>Engage Readers With Concrete Words

>It’s always been my impulse to write in vague, generic language. In my older works (especially going way back), I had little to no concrete language. It can still be oh-so-tempting to choose the blanket expression rather than spill blood to get the word that conjures a concrete, sensory image. But the more specific examples you use, the more enticing and engaging your writing will be.

Take a paragraph from a story I wrote a while ago. The first version uses generic words:

The following afternoon, Saphira escaped outside to collect flowers while her
mother directed household matters, preparing for the banquet they hosted that
evening. Meat roasted on a spit since the day before. Servants gathered
vegetables from the kitchen garden while others set up tables in the main hall,
adorning them with candelabras brought in from the private chambers.

What would you do to improve this? Take a minute to think about how you could make it more concrete.

What did you come up with? Here is the version used in the story:

The following afternoon, Saphira escaped outside to collect flowers while her
mother directed household matters inside, preparing for the banquet they hosted
that evening. A wild boar roasted on a spit since the day before, and chickens,
geese, and lamb roasted since the morning. Servants gathered carrots, parsnips,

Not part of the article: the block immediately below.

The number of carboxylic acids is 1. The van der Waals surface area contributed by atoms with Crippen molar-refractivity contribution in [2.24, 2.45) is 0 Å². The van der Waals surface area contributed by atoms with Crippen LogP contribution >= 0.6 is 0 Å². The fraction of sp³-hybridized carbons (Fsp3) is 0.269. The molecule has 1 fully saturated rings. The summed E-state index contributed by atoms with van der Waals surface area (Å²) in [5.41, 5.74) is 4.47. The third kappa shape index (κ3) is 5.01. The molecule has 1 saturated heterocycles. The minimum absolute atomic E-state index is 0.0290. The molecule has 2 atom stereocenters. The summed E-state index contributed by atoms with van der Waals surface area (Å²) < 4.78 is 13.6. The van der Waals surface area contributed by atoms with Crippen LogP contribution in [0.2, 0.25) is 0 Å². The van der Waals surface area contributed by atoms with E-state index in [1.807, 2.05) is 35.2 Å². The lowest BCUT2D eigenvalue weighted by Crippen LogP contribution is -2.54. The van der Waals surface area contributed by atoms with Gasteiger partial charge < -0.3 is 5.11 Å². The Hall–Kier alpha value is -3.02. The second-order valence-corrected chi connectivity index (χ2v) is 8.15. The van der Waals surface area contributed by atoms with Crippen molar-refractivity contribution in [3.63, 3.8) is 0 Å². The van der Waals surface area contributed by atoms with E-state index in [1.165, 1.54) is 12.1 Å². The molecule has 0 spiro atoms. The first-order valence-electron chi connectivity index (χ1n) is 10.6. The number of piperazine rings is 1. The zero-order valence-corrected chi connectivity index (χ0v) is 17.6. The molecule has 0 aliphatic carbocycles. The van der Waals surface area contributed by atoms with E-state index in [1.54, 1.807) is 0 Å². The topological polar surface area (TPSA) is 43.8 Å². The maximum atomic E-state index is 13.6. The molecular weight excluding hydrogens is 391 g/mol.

and asparagus from the kitchen garden while others set up tables in the main
hall, adorning them with candelabras brought in from the private chambers.

Can you see the massive boar spinning over an open fire? If you’ve ever smelled a pig roasting, you no doubt remember it. And now with the list of other animals and vegetables, you get an idea of the size of the banquet. Even this version needs improvement. It’s been a while since I read the story, and the first thing I wanted to know was what kind of flowers? If you wonder, so will your readers.

So say Honda Civic over car. One-level ranch over house. Golden retriever over dog. Do you see the difference? Readers will get more out of your writing when you give them concrete images to go on. Sweat and bleed for those specific words. If you make it a practice, you’ll soon find concrete comes just as easily as generic.

Get Writing!
Take one paragraph from a story you’re currently working on. Read it and circle every generic word. Then replace those generic words with concrete substitutes. Your goal: To focus on writing (and thinking) in specifics.

4 thoughts on “>Engage Readers With Concrete Words

  1. Shawn Michel de Montaigne

    >This looks like a great blog–congratulations!I’m a big, big, big believer in editing: my novel has seen thousands, in all likelihood, since I started it five years ago. It’s how I spend the vast majority of my time whilst working on it.Thanks for the tips. I look forward to reading more soon!

    Reply
  2. amy

    >Thanks! Yes, editing can go on eternally. I can be a bit OCD about it. Eventually, you just have to let it fly.All the best with your novel!Amy

    Reply
  3. Makita Jazzqueen

    >Wow! I loved this post!From now on I will take care about writing concrete things, it’ll be tough, but I want to improve… : )And by the way, your blog is excellent, I really find help with my writing! = )

    Reply
  4. amy

    >Thanks Makita Jazzqueen! Writing in concrete terms is definitely a challenge but it will get easier.Just a tip: If you’re writing a first draft and you can’t think of a specific word, use the generic but mark it (in all caps, italics, etc.) so you don’t forget. Then go back to it later and replace it. I find that helps so you don’t inhibit your creativity trying to think of a specific word.Thanks again!Amy

    Reply

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